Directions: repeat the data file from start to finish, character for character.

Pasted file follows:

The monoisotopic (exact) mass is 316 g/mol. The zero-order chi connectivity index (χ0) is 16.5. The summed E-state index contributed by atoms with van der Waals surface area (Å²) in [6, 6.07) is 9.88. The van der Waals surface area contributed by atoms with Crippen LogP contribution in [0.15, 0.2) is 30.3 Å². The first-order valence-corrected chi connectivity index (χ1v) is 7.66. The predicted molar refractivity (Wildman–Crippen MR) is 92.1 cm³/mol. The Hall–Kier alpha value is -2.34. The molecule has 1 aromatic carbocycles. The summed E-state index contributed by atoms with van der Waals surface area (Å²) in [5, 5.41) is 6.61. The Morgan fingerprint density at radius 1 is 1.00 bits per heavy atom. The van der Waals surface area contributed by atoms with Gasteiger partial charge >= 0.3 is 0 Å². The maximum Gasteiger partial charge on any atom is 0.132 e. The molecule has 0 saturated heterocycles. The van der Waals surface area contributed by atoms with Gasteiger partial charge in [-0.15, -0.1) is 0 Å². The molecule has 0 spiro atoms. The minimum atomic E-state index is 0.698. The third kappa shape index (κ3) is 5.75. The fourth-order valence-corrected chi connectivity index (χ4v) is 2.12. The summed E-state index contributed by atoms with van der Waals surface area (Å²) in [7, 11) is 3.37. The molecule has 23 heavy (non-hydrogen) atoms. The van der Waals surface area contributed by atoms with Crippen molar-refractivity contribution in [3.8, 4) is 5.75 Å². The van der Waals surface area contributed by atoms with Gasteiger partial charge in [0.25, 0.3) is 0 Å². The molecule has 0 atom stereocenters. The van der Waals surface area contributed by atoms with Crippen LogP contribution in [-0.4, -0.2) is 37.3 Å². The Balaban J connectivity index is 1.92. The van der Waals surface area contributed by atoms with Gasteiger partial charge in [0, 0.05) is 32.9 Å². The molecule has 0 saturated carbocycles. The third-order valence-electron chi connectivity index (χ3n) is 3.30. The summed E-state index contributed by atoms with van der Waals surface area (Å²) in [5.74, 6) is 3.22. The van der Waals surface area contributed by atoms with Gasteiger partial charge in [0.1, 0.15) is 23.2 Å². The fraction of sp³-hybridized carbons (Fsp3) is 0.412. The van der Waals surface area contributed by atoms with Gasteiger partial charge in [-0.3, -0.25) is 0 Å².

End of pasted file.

The monoisotopic (exact) mass is 316 g/mol. The zero-order chi connectivity index (χ0) is 16.5. The summed E-state index contributed by atoms with van der Waals surface area (Å²) in [6, 6.07) is 9.88. The van der Waals surface area contributed by atoms with Crippen LogP contribution in [0.15, 0.2) is 30.3 Å². The first-order valence-corrected chi connectivity index (χ1v) is 7.66. The predicted molar refractivity (Wildman–Crippen MR) is 92.1 cm³/mol. The Hall–Kier alpha value is -2.34. The molecule has 1 aromatic carbocycles. The summed E-state index contributed by atoms with van der Waals surface area (Å²) in [5, 5.41) is 6.61. The Morgan fingerprint density at radius 1 is 1.00 bits per heavy atom. The van der Waals surface area contributed by atoms with Gasteiger partial charge >= 0.3 is 0 Å². The maximum Gasteiger partial charge on any atom is 0.132 e. The molecule has 0 saturated heterocycles. The van der Waals surface area contributed by atoms with Gasteiger partial charge in [-0.15, -0.1) is 0 Å². The molecule has 0 spiro atoms. The minimum atomic E-state index is 0.698. The third kappa shape index (κ3) is 5.75. The fourth-order valence-corrected chi connectivity index (χ4v) is 2.12. The summed E-state index contributed by atoms with van der Waals surface area (Å²) in [7, 11) is 3.37. The molecule has 23 heavy (non-hydrogen) atoms. The van der Waals surface area contributed by atoms with Crippen molar-refractivity contribution in [3.8, 4) is 5.75 Å². The van der Waals surface area contributed by atoms with Gasteiger partial charge in [0.25, 0.3) is 0 Å². The molecule has 0 atom stereocenters. The van der Waals surface area contributed by atoms with Crippen LogP contribution in [-0.4, -0.2) is 37.3 Å². The Balaban J connectivity index is 1.92. The van der Waals surface area contributed by atoms with Gasteiger partial charge in [0, 0.05) is 32.9 Å². The molecule has 0 saturated carbocycles. The third-order valence-electron chi connectivity index (χ3n) is 3.30. The summed E-state index contributed by atoms with van der Waals surface area (Å²) in [5.74, 6) is 3.22. The van der Waals surface area contributed by atoms with Gasteiger partial charge in [0.1, 0.15) is 23.2 Å². The fraction of sp³-hybridized carbons (Fsp3) is 0.412. The van der Waals surface area contributed by atoms with Gasteiger partial charge in [-0.3, -0.25) is 0 Å².